The UR Office of Communications recently raised an epic publicity storm to unveil UR’s new logo. The logo was a great idea and the publicity warranted – this University needs a fresh and unique identity to be proud of. Still, our great institution is mired in relative obscurity compared to the names above and below it on the “New Ivies” list. The logo was a good start, but I think it’s time we sever our ties with the old University of Rochester and complete the school’s transformation into a leading institution by changing our name to Eastman University.
UR may be well respected in academic circles and among its devoted students, but in this image-obsessed age, it has fallen behind better-known Ivy League colleges and comparable schools that simply market better. The name does not help. It is bland and not at all unique. It is not even the only “Rochester” school; three times this past summer I told people that I go to UR, only to have to explain that it is not the same as the Rochester Institute of Technology. Even after this explanation, however, I received blank stares.
The 2006 Fiske Guide to Colleges sums up the problem in the very first sentence of its write-up on UR: “The name may conjure up a non-descript public University, but Rochester is a top-notch private University in the orbit of Carnegie Mellon, Case Western Reserve, Johns Hopkins and Washington University (Mo.).” Every one of the schools mentioned above has a dynamic, memorable name that just so happens to be the name of a founder or major contributor.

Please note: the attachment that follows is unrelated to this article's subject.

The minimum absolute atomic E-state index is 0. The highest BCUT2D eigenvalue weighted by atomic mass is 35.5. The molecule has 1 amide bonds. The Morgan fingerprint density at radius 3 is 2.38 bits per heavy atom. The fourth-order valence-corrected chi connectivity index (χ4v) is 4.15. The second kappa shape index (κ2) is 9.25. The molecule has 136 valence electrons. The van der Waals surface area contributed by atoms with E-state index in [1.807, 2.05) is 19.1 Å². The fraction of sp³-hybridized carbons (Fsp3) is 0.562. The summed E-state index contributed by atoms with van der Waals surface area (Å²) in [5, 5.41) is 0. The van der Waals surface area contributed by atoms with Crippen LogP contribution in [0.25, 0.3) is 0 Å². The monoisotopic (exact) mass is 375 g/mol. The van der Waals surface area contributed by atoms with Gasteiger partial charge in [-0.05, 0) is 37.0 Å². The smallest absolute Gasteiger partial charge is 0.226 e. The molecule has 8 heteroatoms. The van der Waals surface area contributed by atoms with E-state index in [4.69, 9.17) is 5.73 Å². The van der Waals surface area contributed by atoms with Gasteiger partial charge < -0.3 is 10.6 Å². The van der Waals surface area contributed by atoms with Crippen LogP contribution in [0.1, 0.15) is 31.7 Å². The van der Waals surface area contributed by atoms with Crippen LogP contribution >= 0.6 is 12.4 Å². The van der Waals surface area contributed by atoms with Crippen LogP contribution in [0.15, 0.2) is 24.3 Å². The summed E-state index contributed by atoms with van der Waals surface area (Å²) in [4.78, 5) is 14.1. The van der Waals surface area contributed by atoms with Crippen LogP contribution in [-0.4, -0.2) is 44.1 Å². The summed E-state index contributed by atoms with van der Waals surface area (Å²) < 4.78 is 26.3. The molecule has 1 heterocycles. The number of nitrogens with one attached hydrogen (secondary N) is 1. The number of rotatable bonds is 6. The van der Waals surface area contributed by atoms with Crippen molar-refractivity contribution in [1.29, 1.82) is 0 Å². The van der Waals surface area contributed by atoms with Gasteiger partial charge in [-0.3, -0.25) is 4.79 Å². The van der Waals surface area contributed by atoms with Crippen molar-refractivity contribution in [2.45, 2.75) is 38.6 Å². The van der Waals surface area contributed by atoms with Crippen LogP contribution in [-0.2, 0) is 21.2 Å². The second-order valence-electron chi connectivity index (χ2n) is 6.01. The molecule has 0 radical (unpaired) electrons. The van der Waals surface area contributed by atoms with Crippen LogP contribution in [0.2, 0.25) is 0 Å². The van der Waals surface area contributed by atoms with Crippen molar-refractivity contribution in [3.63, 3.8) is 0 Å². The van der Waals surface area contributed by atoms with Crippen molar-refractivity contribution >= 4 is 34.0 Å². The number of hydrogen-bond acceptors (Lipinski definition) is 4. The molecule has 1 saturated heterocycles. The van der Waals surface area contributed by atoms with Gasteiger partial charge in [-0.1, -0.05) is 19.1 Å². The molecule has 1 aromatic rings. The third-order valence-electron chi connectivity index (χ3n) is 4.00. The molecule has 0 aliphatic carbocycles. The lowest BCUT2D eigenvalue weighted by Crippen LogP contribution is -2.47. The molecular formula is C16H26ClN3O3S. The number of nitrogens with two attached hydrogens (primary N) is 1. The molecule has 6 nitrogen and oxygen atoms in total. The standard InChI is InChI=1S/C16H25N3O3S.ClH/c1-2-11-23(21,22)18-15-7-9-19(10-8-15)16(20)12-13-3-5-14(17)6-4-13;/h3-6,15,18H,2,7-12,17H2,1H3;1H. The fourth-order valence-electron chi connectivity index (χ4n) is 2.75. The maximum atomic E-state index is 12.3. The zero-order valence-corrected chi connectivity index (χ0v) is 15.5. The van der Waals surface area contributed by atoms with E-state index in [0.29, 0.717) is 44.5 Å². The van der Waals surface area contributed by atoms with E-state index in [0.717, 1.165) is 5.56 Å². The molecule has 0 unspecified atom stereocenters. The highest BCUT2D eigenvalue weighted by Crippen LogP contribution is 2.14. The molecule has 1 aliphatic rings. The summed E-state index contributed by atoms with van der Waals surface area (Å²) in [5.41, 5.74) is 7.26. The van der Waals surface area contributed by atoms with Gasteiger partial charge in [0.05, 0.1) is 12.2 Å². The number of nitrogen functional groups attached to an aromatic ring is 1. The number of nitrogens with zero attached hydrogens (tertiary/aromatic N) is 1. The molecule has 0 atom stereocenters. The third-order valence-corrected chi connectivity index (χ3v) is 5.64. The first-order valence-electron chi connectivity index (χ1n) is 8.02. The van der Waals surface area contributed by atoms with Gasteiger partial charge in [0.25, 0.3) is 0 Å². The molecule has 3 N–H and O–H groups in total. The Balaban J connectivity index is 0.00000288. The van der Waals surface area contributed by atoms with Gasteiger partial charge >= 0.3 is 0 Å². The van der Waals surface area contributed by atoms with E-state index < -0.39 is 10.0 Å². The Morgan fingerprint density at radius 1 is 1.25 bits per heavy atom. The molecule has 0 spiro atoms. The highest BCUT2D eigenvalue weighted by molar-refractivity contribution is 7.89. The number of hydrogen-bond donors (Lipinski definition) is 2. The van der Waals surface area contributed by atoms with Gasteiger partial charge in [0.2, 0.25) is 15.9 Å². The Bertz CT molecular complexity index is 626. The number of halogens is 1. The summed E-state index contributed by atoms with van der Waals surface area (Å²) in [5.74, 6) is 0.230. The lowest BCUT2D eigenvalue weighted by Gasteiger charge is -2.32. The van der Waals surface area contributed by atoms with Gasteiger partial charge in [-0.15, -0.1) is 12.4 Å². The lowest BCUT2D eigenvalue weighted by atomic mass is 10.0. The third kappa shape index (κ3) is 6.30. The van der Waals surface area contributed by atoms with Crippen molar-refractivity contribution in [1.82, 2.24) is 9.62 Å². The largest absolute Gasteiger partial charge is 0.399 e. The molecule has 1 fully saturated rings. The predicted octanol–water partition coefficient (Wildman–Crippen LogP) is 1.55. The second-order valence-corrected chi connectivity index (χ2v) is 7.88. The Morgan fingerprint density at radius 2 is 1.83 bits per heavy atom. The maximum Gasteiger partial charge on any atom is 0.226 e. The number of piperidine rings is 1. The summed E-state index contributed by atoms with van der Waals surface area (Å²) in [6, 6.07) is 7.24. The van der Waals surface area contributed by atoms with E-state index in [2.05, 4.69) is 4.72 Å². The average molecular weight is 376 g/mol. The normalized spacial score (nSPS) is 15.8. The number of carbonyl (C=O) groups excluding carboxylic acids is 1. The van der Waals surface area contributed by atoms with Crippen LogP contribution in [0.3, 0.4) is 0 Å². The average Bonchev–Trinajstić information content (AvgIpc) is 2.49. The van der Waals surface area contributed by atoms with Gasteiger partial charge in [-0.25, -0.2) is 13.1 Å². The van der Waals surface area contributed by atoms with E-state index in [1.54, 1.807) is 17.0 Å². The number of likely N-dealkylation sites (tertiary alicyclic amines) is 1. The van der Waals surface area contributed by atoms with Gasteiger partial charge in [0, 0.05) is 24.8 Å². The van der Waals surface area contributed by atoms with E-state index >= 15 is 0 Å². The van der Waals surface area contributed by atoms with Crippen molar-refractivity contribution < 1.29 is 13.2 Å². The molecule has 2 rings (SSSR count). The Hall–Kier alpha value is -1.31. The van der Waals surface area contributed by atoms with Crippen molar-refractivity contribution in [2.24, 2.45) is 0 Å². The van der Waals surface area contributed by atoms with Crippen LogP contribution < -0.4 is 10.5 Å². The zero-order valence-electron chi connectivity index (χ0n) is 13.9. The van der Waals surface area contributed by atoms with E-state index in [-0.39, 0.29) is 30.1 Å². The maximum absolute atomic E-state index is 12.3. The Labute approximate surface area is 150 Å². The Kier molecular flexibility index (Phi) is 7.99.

George Eastman donated over $50 million to UR in the early 1900s – he endowed the entire Eastman School, which rightly honors his name. Eastman is just as important to this school as John Harvard is to his, and our name should reflect that. Actually, it is a little-known fact that Harvard was not the founder of the school but was himself a major donor.
George Eastman’s contributions to photography provided the economic impetus for the city of Rochester’s golden years. As the city rises back into a position of respectability, led in large part by the educational institutions that make up its primary workforce, Eastman should be given the recognition he deserves. While the city is a hidden gem, Rochester does not enjoy national name recognition like Miami or New York City. Eastman is an innovator, a nationally recognized name. Moreover, the university that prides itself on the scientific exploration that defined Eastman should confirm its historic ties to the man.
In a recent letter to readers of the New York Times Web site, Times Senior Vice President and Manager Vivian Schiller wrote that the Times’ “long, distinguished history is rooted in a commitment to innovation, experimentation and constant change.” Any long-standing institution, either corporate or academic, needs to initiate change in order to distinguish itself from the pack and constantly keep itself fresh. It is time for UR, with its long, distinguished history, to make that leap.
Wrobel is a member of the class of 2010.